Skeleton Coast: Namibia’s strange desert dwellers

By Gaia Vince 2 June 2010
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The desert species of Namibia have developed unique means to inhabit one of the planet’s hottest and driest environments.

NAMIBIA IS THE SECOND most sparsely populated country in the world after Mongolia. This is perhaps unsurprising, as the African nation consists almost entirely of the world’s largest desert, the Namib. We’ve headed to the emptiest place in this empty country: the Skeleton Coast.

It’s a bleak, desolate coast – known to the bushman as ‘The land god made in anger’ and the Portuguese as ‘The gates of hell’ — and it’s seen its fair share of human deaths. Many poor souls that landed on its murderous shores perished through lack of water. But oases do exist and the fog that hangs over the sand dunes and gravel plains is the breath of live for everything that clings to existence here. Lichens colonise the most inhospitable-looking rocks and sands, providing a host for other animals and plants, including the utterly bizarre Welwitschia mirabilis, a dwarf ‘tree’ with just two continuously growing, ribbon-like leaves. These plants can live for several thousand years, producing small pine cones.

THE DESERT IS FAR from dead, we discover, when we accompany local naturalist Tommy Collard on a journey through the dunes outside Swakopmund. The Namib desert, stretching 2000 km, is around 80 million years old, which means that the strange and wonderful creatures that inhabit its continually moving sands have had plenty of time to adapt to the landscape, evolving remarkable ways of inhabiting one of the planet’s hottest and driest environments.

We find Perinquey’s adder (Bitis Perinqueyi), a mesmerising snake that uses its unique sidewinding motion to move across the fluidic substrate quickly and with minimal contact to the hot sands. And the white lady spider (Carparachne aureoflava) that lives beneath a small trapdoor in a complicated web and flips on its side, cartwheeling at 44 turns per second (covering 1 m per second) across the dunes to escape predators.

A dancing, sand-diving lizard with two bladders (one for water, one for urine) allows us to examine him. From studying this lizard, researchers discovered that animals can munch dead dry plants and internally combust them to produce metabolytes like sugar plus enough water molecules to enable it to survive. But nobody understands how the lizard is able to withdraw water from its bloodstream without the thickened blood clotting — yet it can.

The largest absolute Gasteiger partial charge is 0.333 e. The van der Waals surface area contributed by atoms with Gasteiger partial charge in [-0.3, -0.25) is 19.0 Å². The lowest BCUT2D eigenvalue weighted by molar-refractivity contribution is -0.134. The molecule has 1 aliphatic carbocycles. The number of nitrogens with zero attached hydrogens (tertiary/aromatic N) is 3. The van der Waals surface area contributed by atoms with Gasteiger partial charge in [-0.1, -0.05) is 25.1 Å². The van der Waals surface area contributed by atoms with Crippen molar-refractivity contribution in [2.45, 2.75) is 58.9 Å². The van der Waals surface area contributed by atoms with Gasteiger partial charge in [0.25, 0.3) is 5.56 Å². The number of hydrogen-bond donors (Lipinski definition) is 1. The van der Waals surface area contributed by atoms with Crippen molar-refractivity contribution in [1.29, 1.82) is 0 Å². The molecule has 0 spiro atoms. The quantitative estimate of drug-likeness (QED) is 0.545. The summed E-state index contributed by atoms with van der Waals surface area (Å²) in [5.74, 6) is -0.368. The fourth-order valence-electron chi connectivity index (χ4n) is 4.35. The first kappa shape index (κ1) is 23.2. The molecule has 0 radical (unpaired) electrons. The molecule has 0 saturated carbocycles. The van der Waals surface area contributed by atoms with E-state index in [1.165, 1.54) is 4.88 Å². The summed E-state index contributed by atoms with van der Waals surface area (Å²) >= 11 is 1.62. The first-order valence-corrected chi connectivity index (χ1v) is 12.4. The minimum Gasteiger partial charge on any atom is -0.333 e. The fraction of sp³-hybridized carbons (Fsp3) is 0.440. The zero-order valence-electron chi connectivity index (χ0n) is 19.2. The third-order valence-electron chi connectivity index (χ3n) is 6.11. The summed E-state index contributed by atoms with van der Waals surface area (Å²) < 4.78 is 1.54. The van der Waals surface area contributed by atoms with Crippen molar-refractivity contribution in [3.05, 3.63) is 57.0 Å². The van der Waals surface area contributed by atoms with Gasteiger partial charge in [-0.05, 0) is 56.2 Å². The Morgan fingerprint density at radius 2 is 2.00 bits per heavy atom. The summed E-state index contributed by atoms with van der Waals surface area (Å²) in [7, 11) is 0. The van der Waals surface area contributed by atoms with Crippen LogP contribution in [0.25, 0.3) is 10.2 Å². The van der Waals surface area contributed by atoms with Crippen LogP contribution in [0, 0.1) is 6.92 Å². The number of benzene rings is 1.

WE CATCH A SMALL black tenebrionid beetles (Onymacris plana), which harvests the morning fog by doing a headstand into the wind, so that tiny droplets condense onto its waxy fused wing-cases and roll down the carapace into its mouth. It’s a particular favourite of the superbly camouflaged Namaqua chameleon (Chamaeleo namaquensis), which changes its colour and hunts prey in a surprisingly quick dash across the sand, catching victims in a flick of its unfurling tongue.

My favourite, though, is the rainbow-coloured transparent palmato gecko (Pachydactylus rangei) that burrows into the sand with webbed ‘spade’-feet and licks dew off its own large eyeballs  (see a video here of one licking its eyeball).

Tracking these small, hidden creatures involves learning to recognise the tell-tale marks they leave on the sand surface, such as the small perfect circle dip left by a palmato gecko above its burrow, or the slightly darker patch at the ‘door’ of a silk-lined spider burrow.

The desert here is spectacular. Yellow quartz mixing with black magnetite that throws a lost seaman’s compass off wack, pink rubylyte and minerals of every other hue. The dunes are constantly moving — large dunes here travel a couple of metres a year; small ones can travel more than a kilometre in a year. This desert originated in central South Africa, travelling here via the Orange River to the ocean where it is blown onto the Namib’s coast in a continual process that is gradually covering the country in sand.

Most amazingly, though, Tommy drives us over the sand to a point where the acoustics is so perfect that we can hear the haunting whale song of the dunes calling out around us. It’s an awesome sound.

Gaia Vince is an Australian journalist who is travelling around the world reporting on the effects of climate change and sending regular dispatches to Australian Geographic. She writes for the BBC, New Scientist and The Guardian. Find her blog at


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